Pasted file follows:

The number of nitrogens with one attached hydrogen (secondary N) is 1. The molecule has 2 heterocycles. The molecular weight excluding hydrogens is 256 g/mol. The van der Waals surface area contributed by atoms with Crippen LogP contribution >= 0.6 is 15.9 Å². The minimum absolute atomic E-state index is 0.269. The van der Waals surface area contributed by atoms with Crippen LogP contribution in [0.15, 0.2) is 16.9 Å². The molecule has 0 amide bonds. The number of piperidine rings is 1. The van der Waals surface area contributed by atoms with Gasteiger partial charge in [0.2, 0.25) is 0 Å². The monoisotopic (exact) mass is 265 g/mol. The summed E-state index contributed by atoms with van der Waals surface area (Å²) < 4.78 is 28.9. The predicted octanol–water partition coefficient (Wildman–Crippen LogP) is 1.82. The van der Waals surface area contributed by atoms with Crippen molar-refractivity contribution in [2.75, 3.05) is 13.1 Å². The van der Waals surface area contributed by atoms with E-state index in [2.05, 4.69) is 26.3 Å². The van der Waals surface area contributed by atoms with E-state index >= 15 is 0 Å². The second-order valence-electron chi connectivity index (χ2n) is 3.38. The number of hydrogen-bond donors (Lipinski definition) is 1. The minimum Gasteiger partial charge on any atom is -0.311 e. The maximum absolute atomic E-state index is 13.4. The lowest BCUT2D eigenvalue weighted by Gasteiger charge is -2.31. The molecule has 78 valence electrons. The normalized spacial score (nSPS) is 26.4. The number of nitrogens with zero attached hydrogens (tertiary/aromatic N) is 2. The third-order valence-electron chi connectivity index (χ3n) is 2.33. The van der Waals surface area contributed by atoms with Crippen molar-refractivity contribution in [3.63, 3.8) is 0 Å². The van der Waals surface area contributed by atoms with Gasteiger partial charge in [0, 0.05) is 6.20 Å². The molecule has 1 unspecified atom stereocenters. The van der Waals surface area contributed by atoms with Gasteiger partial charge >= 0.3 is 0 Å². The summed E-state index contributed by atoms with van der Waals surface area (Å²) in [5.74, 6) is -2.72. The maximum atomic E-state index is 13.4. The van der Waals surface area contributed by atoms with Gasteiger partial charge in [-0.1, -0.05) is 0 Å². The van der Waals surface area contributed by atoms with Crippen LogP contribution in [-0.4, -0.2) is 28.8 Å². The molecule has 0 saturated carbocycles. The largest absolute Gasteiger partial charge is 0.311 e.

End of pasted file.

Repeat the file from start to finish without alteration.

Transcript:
The number of nitrogens with one attached hydrogen (secondary N) is 1. The molecule has 2 heterocycles. The molecular weight excluding hydrogens is 256 g/mol. The van der Waals surface area contributed by atoms with Crippen LogP contribution >= 0.6 is 15.9 Å². The minimum absolute atomic E-state index is 0.269. The van der Waals surface area contributed by atoms with Crippen LogP contribution in [0.15, 0.2) is 16.9 Å². The molecule has 0 amide bonds. The number of piperidine rings is 1. The van der Waals surface area contributed by atoms with Gasteiger partial charge in [0.2, 0.25) is 0 Å². The monoisotopic (exact) mass is 265 g/mol. The summed E-state index contributed by atoms with van der Waals surface area (Å²) < 4.78 is 28.9. The predicted octanol–water partition coefficient (Wildman–Crippen LogP) is 1.82. The van der Waals surface area contributed by atoms with Crippen molar-refractivity contribution in [2.75, 3.05) is 13.1 Å². The van der Waals surface area contributed by atoms with E-state index in [2.05, 4.69) is 26.3 Å². The van der Waals surface area contributed by atoms with E-state index >= 15 is 0 Å². The second-order valence-electron chi connectivity index (χ2n) is 3.38. The number of hydrogen-bond donors (Lipinski definition) is 1. The minimum Gasteiger partial charge on any atom is -0.311 e. The maximum absolute atomic E-state index is 13.4. The lowest BCUT2D eigenvalue weighted by Gasteiger charge is -2.31. The molecule has 78 valence electrons. The normalized spacial score (nSPS) is 26.4. The number of nitrogens with zero attached hydrogens (tertiary/aromatic N) is 2. The third-order valence-electron chi connectivity index (χ3n) is 2.33. The van der Waals surface area contributed by atoms with Crippen molar-refractivity contribution in [3.63, 3.8) is 0 Å². The van der Waals surface area contributed by atoms with Gasteiger partial charge in [0, 0.05) is 6.20 Å². The molecule has 1 unspecified atom stereocenters. The van der Waals surface area contributed by atoms with Gasteiger partial charge >= 0.3 is 0 Å². The summed E-state index contributed by atoms with van der Waals surface area (Å²) in [5.74, 6) is -2.72. The maximum atomic E-state index is 13.4. The van der Waals surface area contributed by atoms with Gasteiger partial charge in [-0.1, -0.05) is 0 Å². The van der Waals surface area contributed by atoms with Crippen LogP contribution in [-0.4, -0.2) is 28.8 Å². The molecule has 0 saturated carbocycles. The largest absolute Gasteiger partial charge is 0.311 e.